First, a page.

Cline draws the reader into the mystery of what Evie's role in the murders was.  While her involvement slowly unravels, the older and wiser Evie is observing again, with no small amount of dread, the feeling of the transient, drug-fueled experience of her friend's son and his girlfriend.  She sees in the girlfriend the too-willing desire to please her jackass boyfriend, how she puts off too easily her own needs and desires for whatever interests him.  Their uneasy connection, in parallel with the '69 story, seems fraught with potential violence.

I thought the book was incredibly written and it really made me think about so many things  - although, one of the things it made me question was the sensationalism of this type of crime and my own place as a consumer of its gory details.  Cline's book doesn't dwell on the details (thankfully!) but draws a clear picture of how easily young women can be manipulated - that's what's most frightening about The Girls.

Sunday, June 05, 2016

Into the Forest

After I saw a trailer for Into the Forest and saw it was based on the "best selling novel" by Jean Hegland, I picked up a copy, always eager to read 1996's post-apocalyptic fiction.  In Into the Forest, you never really learn what event has caused the electricity to go out and all forms of government and communication to cease.  Nell and Eva, who live 30 miles from the nearest town in Northern California and were home-schooled, were already pretty separated from the rest of humanity when the lights are on, but when the power goes out, even their small connections are lost.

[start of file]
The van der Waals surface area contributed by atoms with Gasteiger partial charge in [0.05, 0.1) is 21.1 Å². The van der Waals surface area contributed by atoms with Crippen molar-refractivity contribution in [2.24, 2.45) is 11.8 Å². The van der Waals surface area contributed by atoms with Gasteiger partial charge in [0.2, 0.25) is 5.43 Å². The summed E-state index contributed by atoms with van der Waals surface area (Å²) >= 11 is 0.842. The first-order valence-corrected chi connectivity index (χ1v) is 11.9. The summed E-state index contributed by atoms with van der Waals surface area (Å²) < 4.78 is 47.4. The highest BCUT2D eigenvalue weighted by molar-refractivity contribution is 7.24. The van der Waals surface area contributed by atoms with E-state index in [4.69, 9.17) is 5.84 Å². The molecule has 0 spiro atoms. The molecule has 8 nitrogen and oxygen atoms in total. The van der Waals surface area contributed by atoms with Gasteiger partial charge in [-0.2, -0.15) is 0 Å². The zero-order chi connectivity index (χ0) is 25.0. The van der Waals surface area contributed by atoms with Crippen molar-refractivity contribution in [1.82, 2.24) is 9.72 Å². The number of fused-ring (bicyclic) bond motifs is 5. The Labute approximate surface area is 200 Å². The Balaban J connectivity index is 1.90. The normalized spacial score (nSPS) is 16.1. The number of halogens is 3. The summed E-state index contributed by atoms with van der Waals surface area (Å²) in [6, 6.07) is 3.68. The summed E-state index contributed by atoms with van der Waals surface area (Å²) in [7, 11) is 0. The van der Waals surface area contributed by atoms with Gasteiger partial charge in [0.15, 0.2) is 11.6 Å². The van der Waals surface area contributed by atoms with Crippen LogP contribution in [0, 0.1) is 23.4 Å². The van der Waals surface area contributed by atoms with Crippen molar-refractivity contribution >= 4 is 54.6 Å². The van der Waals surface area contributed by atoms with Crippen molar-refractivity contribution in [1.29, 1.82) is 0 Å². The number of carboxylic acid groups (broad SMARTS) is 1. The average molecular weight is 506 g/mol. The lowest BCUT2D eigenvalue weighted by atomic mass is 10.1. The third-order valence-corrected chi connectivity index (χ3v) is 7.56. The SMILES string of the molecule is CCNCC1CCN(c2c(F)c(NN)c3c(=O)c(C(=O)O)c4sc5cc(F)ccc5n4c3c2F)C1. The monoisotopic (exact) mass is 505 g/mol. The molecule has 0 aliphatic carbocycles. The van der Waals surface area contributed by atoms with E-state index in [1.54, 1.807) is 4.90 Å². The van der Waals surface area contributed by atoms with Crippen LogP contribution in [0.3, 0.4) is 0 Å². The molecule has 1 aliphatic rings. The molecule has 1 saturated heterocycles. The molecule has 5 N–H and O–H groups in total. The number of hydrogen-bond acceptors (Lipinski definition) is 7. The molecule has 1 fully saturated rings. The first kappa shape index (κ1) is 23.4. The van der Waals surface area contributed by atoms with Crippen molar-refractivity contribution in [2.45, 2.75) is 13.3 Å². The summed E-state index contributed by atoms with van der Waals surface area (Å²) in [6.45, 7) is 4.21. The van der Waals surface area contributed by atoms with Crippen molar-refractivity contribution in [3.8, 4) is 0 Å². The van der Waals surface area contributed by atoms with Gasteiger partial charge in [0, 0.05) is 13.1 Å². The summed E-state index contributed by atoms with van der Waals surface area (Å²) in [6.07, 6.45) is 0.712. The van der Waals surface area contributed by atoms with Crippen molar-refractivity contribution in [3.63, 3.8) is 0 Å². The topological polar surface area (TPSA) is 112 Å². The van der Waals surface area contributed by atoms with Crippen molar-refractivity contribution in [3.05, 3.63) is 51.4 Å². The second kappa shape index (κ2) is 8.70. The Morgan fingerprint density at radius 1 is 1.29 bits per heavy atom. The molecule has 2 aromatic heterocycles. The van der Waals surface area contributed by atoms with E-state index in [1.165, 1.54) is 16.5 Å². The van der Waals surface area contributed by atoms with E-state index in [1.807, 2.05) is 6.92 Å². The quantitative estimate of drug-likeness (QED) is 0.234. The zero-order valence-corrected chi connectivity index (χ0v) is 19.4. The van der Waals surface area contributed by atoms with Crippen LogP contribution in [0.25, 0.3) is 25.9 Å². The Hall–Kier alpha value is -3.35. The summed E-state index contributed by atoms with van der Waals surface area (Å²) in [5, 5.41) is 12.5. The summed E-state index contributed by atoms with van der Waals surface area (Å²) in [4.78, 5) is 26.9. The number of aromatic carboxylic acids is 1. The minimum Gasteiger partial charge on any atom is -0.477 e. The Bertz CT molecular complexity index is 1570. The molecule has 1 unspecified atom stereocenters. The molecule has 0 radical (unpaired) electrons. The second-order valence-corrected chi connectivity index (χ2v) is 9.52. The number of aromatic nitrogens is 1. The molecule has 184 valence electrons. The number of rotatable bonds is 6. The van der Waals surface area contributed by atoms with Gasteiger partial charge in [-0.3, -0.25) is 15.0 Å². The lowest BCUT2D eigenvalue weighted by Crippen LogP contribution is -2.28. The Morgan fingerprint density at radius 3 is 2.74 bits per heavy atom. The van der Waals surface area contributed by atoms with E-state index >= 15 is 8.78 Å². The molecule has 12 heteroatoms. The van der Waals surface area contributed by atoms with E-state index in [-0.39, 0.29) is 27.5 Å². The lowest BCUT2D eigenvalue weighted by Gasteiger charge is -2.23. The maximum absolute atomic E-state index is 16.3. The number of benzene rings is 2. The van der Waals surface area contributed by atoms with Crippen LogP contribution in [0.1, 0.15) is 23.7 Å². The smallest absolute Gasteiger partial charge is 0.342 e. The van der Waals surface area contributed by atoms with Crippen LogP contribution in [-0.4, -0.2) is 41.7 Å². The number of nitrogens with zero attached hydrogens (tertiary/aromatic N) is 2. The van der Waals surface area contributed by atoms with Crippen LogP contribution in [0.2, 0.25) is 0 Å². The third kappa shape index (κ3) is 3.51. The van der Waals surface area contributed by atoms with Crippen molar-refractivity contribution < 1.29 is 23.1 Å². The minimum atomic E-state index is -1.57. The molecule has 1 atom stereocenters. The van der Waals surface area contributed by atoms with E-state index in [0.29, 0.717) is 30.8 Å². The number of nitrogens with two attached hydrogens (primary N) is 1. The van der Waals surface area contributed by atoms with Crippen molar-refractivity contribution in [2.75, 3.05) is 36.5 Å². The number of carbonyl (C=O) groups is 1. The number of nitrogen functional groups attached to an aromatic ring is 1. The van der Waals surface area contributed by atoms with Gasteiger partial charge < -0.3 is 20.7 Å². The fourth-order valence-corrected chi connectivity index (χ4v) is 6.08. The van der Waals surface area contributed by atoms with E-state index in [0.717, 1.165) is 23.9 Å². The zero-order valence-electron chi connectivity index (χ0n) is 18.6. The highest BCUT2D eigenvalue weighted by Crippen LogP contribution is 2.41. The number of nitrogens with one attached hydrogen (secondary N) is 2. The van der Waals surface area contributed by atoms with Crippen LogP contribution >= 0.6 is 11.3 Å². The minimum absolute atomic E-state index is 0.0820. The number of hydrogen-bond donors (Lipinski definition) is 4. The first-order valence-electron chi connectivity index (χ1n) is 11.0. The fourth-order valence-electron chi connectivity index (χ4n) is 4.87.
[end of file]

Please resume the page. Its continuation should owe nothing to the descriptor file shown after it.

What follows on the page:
At first the sisters and their father subsist on the supplies they were able to build up from town and can from their garden, and as they run out of gas they enter a kind of fugue state of inertia and confusion, waiting for things to return to normal, waiting to be rescued.   

The girls are sort of living like the people in the really wonderful TV show, Last Man on Earth, where everyone is trying to desperately hold on to the society they knew before - maintaining homes, and standing around kitchen islands as if their refrigerators are still cold. Part of what makes that show so funny - going to the grocery and walking the aisles with a cart, or going to a bar to play pool, like everything is normal - is that we probably would do exactly that, as long as we could.